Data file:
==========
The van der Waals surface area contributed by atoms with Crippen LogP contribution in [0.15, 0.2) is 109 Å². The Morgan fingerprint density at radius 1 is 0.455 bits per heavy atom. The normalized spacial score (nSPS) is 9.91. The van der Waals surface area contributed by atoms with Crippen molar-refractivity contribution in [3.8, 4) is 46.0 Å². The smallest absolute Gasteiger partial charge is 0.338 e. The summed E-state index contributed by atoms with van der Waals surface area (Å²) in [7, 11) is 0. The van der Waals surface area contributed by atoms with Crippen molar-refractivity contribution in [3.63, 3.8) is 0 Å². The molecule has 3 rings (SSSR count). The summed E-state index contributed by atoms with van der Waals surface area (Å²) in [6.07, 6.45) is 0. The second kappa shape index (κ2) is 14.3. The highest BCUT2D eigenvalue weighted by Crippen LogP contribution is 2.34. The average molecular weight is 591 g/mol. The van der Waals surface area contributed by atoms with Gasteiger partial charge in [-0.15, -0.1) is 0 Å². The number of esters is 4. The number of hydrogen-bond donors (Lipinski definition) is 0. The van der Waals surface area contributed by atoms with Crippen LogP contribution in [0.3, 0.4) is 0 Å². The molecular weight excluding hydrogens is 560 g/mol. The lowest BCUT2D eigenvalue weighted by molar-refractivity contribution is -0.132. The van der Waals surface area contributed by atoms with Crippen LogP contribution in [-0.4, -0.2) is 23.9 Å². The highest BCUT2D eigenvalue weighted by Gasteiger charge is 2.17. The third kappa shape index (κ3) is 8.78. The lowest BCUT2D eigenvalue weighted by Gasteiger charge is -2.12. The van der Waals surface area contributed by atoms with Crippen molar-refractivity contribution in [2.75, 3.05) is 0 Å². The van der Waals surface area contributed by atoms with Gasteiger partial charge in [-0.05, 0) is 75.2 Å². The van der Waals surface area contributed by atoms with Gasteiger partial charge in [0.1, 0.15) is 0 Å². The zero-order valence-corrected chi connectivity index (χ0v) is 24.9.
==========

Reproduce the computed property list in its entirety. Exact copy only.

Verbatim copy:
The van der Waals surface area contributed by atoms with Crippen LogP contribution in [0.15, 0.2) is 109 Å². The Morgan fingerprint density at radius 1 is 0.455 bits per heavy atom. The normalized spacial score (nSPS) is 9.91. The van der Waals surface area contributed by atoms with Crippen molar-refractivity contribution in [3.8, 4) is 46.0 Å². The smallest absolute Gasteiger partial charge is 0.338 e. The summed E-state index contributed by atoms with van der Waals surface area (Å²) in [7, 11) is 0. The van der Waals surface area contributed by atoms with Crippen molar-refractivity contribution in [3.63, 3.8) is 0 Å². The molecule has 3 rings (SSSR count). The summed E-state index contributed by atoms with van der Waals surface area (Å²) in [6.07, 6.45) is 0. The second kappa shape index (κ2) is 14.3. The highest BCUT2D eigenvalue weighted by Crippen LogP contribution is 2.34. The average molecular weight is 591 g/mol. The van der Waals surface area contributed by atoms with Gasteiger partial charge in [-0.15, -0.1) is 0 Å². The number of esters is 4. The number of hydrogen-bond donors (Lipinski definition) is 0. The van der Waals surface area contributed by atoms with Crippen LogP contribution in [0.3, 0.4) is 0 Å². The molecular weight excluding hydrogens is 560 g/mol. The lowest BCUT2D eigenvalue weighted by molar-refractivity contribution is -0.132. The van der Waals surface area contributed by atoms with Crippen LogP contribution in [-0.4, -0.2) is 23.9 Å². The highest BCUT2D eigenvalue weighted by Gasteiger charge is 2.17. The third kappa shape index (κ3) is 8.78. The lowest BCUT2D eigenvalue weighted by Gasteiger charge is -2.12. The van der Waals surface area contributed by atoms with Crippen molar-refractivity contribution in [2.75, 3.05) is 0 Å². The van der Waals surface area contributed by atoms with Gasteiger partial charge in [-0.05, 0) is 75.2 Å². The van der Waals surface area contributed by atoms with Gasteiger partial charge in [0.1, 0.15) is 0 Å². The zero-order valence-corrected chi connectivity index (χ0v) is 24.9.